Ex-Marussia driver Luiz Razia looking at IndyCar seat in 2014?

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Luiz Razia appeared ready to ascend to Formula One last winter but was unable to hold onto his ride at Marussia (pictured) due to sponsorship issues. Now the Brazilian driver may be looking at the IndyCar Series instead.

While also mentioning the DTM touring car series as another possibility, Razia recently told French site SportAuto that he has the agent of former Indianapolis 500 winner and two-time CART champion Gil de Ferran talking to IndyCar teams about a potential program in 2014.

After serving as a test driver for Virgin Racing (now Marussia) in 2010 and Team Lotus (now Caterham) in 2011, Razia finished second in the 2012 GP2 championship and signed with Marussia this past February.

But the aforementioned funding problems forced Marussia to terminate its contract with him, and the team wound up replacing him with Jules Bianchi, who put together a quietly impressive first season despite having little time to get used to the team and its car. With his F1 hopes dashed, Razia kept busy this season in the International GT Open sports car series.

Razia has also taken time to share his two cents on Toro Rosso’s decision to pass over Antonio Felix da Costa in favor of 19-year-old Russian driver Daniil Kvyat for a 2014 race seat in F1.

da Costa has landed a test role with World Champions Red Bull instead, but Razia still believes that da Costa should have gotten the Toro Rosso seat.

“The strange thing is not the fact that [Kvyat] is coming from GP3,” he said to Brazilian publication TotalRace. “A driver can demonstrate his talent in many categories. What I’m saying it that there is a loss of momentum.”

Razia also noted da Costa’s competitiveness in Formula Renault 3.5 this past year; he earned three wins and wound up third in the championship behind winner Kevin Magnussen (who is now preparing for his rookie F1 campaign with McLaren) and Stoffel Vandoorne.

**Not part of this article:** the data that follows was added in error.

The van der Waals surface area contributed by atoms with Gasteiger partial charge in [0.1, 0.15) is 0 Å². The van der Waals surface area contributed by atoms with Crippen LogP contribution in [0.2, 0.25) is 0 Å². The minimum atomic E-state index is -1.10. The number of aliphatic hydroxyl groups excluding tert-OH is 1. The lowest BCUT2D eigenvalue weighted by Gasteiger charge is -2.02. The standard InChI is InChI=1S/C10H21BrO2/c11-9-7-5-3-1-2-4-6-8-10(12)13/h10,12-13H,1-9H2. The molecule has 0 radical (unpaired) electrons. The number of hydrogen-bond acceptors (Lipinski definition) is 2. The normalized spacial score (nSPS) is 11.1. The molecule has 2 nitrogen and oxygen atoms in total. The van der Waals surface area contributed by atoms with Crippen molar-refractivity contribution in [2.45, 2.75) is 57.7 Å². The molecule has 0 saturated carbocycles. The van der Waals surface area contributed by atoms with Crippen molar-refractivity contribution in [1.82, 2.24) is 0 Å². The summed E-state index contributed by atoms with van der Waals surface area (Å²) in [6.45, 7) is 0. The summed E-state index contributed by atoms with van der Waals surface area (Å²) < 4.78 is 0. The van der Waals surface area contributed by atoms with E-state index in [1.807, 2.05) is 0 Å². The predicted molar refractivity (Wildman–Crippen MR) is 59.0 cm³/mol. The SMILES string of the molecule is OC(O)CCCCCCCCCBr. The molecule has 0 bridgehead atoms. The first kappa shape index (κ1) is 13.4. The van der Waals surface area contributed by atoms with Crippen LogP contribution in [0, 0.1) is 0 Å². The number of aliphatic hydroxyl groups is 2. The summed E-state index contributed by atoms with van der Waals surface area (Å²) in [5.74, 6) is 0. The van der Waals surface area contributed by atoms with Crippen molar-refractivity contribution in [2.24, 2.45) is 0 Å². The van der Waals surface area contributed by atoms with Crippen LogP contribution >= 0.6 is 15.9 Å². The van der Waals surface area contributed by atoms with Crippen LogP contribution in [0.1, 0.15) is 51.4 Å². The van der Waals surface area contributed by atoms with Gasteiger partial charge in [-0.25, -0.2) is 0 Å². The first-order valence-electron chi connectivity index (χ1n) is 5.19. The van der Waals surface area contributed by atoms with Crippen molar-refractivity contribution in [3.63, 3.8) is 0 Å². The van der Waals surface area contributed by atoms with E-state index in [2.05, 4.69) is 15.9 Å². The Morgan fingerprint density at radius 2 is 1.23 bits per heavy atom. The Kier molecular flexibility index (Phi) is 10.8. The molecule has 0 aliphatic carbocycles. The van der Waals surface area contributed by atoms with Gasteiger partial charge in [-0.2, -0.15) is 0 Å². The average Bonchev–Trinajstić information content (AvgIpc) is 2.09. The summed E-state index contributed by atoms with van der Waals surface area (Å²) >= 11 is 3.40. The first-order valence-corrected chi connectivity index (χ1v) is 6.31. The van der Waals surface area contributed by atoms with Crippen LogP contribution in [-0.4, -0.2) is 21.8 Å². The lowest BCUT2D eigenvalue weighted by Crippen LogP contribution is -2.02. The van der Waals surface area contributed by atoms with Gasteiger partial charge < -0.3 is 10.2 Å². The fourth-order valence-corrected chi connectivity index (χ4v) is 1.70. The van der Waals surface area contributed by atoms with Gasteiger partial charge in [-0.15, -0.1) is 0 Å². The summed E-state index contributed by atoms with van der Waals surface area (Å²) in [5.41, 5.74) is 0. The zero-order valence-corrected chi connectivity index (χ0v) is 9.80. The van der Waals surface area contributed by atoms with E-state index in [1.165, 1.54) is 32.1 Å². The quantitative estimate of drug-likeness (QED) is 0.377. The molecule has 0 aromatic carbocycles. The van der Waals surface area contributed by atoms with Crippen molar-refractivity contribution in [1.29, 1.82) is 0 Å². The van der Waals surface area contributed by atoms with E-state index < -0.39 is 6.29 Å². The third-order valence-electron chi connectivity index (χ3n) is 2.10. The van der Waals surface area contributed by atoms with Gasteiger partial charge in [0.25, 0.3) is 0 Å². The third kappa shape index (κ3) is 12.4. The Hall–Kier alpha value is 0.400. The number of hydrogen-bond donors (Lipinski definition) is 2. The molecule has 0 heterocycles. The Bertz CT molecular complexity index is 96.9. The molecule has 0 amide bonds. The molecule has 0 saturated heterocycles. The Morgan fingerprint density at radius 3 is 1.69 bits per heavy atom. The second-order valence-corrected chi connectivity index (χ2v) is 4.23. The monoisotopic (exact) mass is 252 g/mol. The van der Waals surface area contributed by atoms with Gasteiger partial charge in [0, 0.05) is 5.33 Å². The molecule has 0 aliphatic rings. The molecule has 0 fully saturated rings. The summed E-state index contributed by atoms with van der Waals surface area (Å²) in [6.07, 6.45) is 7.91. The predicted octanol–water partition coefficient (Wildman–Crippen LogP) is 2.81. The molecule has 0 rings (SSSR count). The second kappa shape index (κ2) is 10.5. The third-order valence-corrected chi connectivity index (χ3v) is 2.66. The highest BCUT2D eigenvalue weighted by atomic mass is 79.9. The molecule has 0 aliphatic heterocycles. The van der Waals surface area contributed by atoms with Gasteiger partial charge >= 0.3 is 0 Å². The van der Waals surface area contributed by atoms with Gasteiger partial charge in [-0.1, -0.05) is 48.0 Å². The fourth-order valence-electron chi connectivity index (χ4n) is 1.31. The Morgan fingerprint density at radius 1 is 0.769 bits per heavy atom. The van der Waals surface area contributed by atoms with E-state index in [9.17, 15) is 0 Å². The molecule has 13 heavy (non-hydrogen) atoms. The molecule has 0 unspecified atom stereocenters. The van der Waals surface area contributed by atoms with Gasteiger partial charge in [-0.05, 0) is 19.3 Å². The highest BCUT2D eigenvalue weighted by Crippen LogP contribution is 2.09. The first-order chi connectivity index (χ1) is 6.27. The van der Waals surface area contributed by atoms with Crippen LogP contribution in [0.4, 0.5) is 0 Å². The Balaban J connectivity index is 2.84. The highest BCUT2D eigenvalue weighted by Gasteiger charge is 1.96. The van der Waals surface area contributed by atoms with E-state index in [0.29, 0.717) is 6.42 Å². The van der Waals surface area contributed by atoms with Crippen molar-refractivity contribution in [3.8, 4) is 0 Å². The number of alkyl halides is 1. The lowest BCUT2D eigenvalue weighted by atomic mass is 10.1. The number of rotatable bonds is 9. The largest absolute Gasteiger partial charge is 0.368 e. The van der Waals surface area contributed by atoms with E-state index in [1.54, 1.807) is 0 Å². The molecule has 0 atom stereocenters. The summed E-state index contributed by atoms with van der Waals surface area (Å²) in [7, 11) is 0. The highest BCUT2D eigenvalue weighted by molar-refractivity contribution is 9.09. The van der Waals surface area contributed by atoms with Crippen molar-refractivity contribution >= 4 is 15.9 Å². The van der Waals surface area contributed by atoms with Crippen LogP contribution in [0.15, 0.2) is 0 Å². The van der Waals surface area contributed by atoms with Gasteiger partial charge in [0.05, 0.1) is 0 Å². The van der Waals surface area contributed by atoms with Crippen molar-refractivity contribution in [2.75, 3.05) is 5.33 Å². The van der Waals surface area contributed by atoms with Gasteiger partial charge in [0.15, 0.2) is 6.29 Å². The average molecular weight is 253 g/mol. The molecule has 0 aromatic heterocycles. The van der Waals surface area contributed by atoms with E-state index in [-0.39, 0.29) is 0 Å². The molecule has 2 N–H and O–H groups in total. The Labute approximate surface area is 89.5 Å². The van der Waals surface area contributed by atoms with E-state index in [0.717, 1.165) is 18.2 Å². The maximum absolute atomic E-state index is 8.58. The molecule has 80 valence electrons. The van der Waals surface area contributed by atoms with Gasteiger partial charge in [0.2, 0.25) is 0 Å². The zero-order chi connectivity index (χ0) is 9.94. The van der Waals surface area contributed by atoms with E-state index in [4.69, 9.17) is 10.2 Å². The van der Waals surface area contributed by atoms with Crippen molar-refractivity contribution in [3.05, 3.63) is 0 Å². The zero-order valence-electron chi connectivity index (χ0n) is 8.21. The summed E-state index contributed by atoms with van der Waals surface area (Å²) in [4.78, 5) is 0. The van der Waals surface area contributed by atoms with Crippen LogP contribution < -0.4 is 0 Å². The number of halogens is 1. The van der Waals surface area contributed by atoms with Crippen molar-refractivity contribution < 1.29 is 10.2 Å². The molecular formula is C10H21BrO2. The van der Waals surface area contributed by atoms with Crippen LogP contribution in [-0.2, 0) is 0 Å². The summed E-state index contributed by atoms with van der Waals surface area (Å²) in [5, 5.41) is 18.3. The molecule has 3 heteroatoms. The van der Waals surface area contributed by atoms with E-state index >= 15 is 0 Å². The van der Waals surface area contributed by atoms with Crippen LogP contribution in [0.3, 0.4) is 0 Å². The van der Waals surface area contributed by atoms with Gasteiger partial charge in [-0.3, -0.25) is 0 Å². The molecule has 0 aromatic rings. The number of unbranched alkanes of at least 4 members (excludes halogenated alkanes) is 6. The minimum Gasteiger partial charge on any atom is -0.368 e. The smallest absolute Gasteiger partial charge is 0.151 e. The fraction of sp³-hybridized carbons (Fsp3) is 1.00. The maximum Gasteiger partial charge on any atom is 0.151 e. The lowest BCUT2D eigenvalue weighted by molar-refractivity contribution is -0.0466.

While admitting that he is “the devil’s advocate” as he is a friend of da Costa’s, Razia feels other factors were at play in Kvyat’s promotion such as a need to have a Russian on the grid for the country’s inaugural Grand Prix this coming season at Sochi.

“[F1] is a very political category, and [Kvyat] is even sponsored by a Russian bank,” he said. “Toro Rosso has difficulties, as everyone does, so it was a situation where everything fell into place for him.”

Sergio Perez still has coronavirus; will miss second consecutive F1 race

F1 Sergio Perez out
Laurent Charniaux/Pool via Getty Images
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SILVERSTONE, England — Sergio Perez will be out for a second F1 race at Silverstone this week after again testing positive for the coronavirus.

The Mexican driver had hoped to return to Formula One after spending seven days in quarantine, but his Racing Point team said this morning he had tested positive.

“He is physically well and recovering,” the team said. “The whole team wishes Sergio and his family well and we look forward to his return.”

That means German veteran Nico Hulkenberg again fills in for Sunday’s 70th Anniversary Grand Prix after having also replaced Sergio Perez when he was out for the F1 British Grand Prix at the same venue last week. Hulkenberg did not start that race because of an engine problem.

There are two consecutive weekends of racing at Silverstone as Formula One tries to pack in races following the pandemic-delayed start to the season.

Perez became the first Formula One driver to test positive for coronavirus, and it had been unclear whether he would be available to drive after the period of quarantine was extended to 10 days.

Racing Point also was in the news Friday after being hit with a 15-point penalty in the Formula One constructors’ championship and fined 400,000 euros ($470,000) Friday for using brake ducts based on those from last year’s Mercedes cars.

The stewards ruled that Mercedes was the “principal designer” of the parts, and that Racing Point made only minor changes to computer design data it received from Mercedes.

Rival team Renault filed protests about the legality of the brake ducts, which were added to the “listed parts” under F1 rules for 2020. That means teams must design their own. Racing Point argued it was merely using information about the Mercedes parts to inform its own design.

Racing Point uses customer engines from Mercedes and has admitted basing its 2020 car design on photographs of last year’s Mercedes car. The similarities led to the Racing Point being nicknamed the “pink Mercedes” when it was first seen in testing ahead of the season.

Racing Point can appeal the ruling. The points deduction drops the team from fifth to sixth in the standings, below Renault. The ruling doesn’t affect the points totals for Racing Point’s drivers.